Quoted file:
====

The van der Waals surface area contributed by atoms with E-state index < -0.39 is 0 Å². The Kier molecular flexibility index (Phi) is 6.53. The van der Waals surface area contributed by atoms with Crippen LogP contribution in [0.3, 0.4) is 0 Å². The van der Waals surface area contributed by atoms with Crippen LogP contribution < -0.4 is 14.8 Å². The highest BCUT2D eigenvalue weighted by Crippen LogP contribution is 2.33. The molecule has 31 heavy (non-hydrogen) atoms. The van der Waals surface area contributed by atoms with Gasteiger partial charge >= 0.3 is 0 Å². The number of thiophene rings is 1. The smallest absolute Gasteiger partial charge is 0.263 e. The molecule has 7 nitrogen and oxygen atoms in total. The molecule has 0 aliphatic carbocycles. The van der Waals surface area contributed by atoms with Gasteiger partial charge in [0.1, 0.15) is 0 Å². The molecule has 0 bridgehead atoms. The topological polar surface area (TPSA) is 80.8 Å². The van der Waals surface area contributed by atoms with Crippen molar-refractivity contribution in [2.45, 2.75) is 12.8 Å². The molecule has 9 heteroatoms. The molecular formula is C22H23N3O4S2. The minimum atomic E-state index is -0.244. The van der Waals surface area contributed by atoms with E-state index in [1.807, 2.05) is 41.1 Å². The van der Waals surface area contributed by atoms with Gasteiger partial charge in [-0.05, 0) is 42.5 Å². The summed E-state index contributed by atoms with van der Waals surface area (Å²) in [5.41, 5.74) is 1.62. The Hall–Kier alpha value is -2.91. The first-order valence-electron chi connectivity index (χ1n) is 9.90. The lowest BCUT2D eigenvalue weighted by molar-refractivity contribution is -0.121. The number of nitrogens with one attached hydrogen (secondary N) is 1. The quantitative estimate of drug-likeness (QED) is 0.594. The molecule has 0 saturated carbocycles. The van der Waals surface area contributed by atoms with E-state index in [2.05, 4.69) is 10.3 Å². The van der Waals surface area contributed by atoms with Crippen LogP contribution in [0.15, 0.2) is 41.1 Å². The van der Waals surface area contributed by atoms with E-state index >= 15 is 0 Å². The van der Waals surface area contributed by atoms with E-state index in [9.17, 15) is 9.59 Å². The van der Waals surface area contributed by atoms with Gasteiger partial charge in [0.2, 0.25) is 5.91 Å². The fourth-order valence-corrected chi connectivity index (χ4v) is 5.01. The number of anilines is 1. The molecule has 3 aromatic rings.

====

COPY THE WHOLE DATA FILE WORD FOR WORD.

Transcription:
The van der Waals surface area contributed by atoms with E-state index < -0.39 is 0 Å². The Kier molecular flexibility index (Phi) is 6.53. The van der Waals surface area contributed by atoms with Crippen LogP contribution in [0.3, 0.4) is 0 Å². The van der Waals surface area contributed by atoms with Crippen LogP contribution < -0.4 is 14.8 Å². The highest BCUT2D eigenvalue weighted by Crippen LogP contribution is 2.33. The molecule has 31 heavy (non-hydrogen) atoms. The van der Waals surface area contributed by atoms with Gasteiger partial charge >= 0.3 is 0 Å². The number of thiophene rings is 1. The smallest absolute Gasteiger partial charge is 0.263 e. The molecule has 7 nitrogen and oxygen atoms in total. The molecule has 0 aliphatic carbocycles. The van der Waals surface area contributed by atoms with Gasteiger partial charge in [0.1, 0.15) is 0 Å². The molecule has 0 bridgehead atoms. The topological polar surface area (TPSA) is 80.8 Å². The van der Waals surface area contributed by atoms with Crippen molar-refractivity contribution in [2.45, 2.75) is 12.8 Å². The molecule has 9 heteroatoms. The molecular formula is C22H23N3O4S2. The minimum atomic E-state index is -0.244. The van der Waals surface area contributed by atoms with E-state index in [1.807, 2.05) is 41.1 Å². The van der Waals surface area contributed by atoms with Gasteiger partial charge in [-0.05, 0) is 42.5 Å². The summed E-state index contributed by atoms with van der Waals surface area (Å²) in [5.41, 5.74) is 1.62. The Hall–Kier alpha value is -2.91. The first-order valence-electron chi connectivity index (χ1n) is 9.90. The lowest BCUT2D eigenvalue weighted by molar-refractivity contribution is -0.121. The number of nitrogens with one attached hydrogen (secondary N) is 1. The quantitative estimate of drug-likeness (QED) is 0.594. The molecule has 0 saturated carbocycles. The van der Waals surface area contributed by atoms with E-state index in [2.05, 4.69) is 10.3 Å². The van der Waals surface area contributed by atoms with Crippen LogP contribution in [0.15, 0.2) is 41.1 Å². The van der Waals surface area contributed by atoms with E-state index >= 15 is 0 Å². The van der Waals surface area contributed by atoms with E-state index in [9.17, 15) is 9.59 Å². The van der Waals surface area contributed by atoms with Gasteiger partial charge in [0.2, 0.25) is 5.91 Å². The fourth-order valence-corrected chi connectivity index (χ4v) is 5.01. The number of anilines is 1. The molecule has 3 aromatic rings.